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Title: Collagen ultrastructure in primary teeth affected with Osteogenesis Imperfecta and Dentinogenesis Imperfecta
Author: Shinawi, Albatool M. J.
ISNI:       0000 0004 7228 5295
Awarding Body: UCL (University College London)
Current Institution: University College London (University of London)
Date of Award: 2017
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The main organic component in dentine is collagen type I, which provides mechanical support and strength. Any cross-linking or genetic mutations occurring during collagen formation can cause incorrect collagen fibril formation. Osteogenesis Imperfecta associated with Dentinogenesis Imperfecta (DI type I) and Dentinogenesis Imperfecta in teeth alone (DI type II) are genetic disorders which may affect the ultrastructure of dentinal collagen fibrils. Very little is known about the possible changes in collagen ultrastructure and impact on physical properties of dentine, particularly in primary teeth. Aim: Identify the ultrastructure and investigate the mechanical properties of dentinal collagen; 1. Measurement of bulk dentine hardness. 2. Exposure of collagen by applying a demineralisation protocol. 3. Investigation of the differences in collagen ultrastructure between DI types I&II and control primary teeth. Methods: Primary teeth were categorized in three groups with five teeth per group: Control, DI type I and DI type II. Samples were sectioned and the median hardness was measured by Wallace Indenter and calculated. Samples were prepared using a demineralisation with different agents and deproteinisation techniques in each group; 37% Phosphoric acid for 15 seconds, then 6.5% Sodium Hypochlorite for 5 seconds, and 17% EDTA for 30 minutes to expose collagen networks. Fourier Transform Spectroscopy (FTIR) was used to analyse demineralisation. Exposed collagen fibril ultrastructure was characterised by using Scanning electron microscopy (SEM) and Atomic force microscopy (AFM). Results: Dentine hardness value significantly decreased in DI types I and II compared to the control group (P ≤ 0.0001). FTIR showed phosphate peak reduction and amide I peak intensification after demineralisation in all groups with Phosphoric acid, indicating effective demineralisation. In control teeth, fibrils were exposed with uniform arrangement and collagen D-band periodicity was homogenous. In DI type I, collagen fibrils were identified but D-banding periodicity was not clearly visible. The collagen fibrils in DI type II were difficult to identify, due to smear layer formation subsequent to demineralisation. Demineralisation with EDTA was performed on both DI teeth groups to expose collagen ultrastructure. Collagen fibrils were identified but D-banding periodicity was not clearly visible. Both DI types collagen fibrils demonstrated local swellings in multiple areas. Conclusion: There was a significant difference in dentine hardness between control and DI primary teeth (P ≤ 0.0001). On a microscopic level there were differences in collagen structure between the three groups.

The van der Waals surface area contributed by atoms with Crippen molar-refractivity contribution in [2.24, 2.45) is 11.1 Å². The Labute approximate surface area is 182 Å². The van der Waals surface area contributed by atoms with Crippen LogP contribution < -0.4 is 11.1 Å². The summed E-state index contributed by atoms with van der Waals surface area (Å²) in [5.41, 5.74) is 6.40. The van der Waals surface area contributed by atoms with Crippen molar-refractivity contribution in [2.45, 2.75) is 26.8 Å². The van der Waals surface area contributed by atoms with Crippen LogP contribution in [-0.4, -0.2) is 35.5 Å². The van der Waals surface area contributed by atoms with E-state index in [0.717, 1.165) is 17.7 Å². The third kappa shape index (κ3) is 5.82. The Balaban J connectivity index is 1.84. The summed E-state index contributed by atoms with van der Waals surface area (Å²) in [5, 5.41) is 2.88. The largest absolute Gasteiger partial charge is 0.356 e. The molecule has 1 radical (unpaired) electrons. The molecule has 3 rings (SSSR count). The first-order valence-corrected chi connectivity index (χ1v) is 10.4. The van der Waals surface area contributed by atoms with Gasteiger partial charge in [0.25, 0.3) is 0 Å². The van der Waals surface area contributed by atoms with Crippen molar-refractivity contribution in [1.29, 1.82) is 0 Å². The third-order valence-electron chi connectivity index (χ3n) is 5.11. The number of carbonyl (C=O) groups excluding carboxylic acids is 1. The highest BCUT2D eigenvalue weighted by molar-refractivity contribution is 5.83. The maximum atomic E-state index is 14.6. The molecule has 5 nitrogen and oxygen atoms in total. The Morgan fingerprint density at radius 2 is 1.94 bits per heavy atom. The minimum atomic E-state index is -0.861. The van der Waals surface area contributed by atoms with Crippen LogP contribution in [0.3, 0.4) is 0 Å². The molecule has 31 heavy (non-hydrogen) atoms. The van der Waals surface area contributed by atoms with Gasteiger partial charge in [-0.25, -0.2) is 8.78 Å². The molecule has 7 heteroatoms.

Supervisor: Not available Sponsor: Not available
Qualification Name: Thesis (Ph.D.) Qualification Level: Doctoral
EThOS ID:  DOI: Not available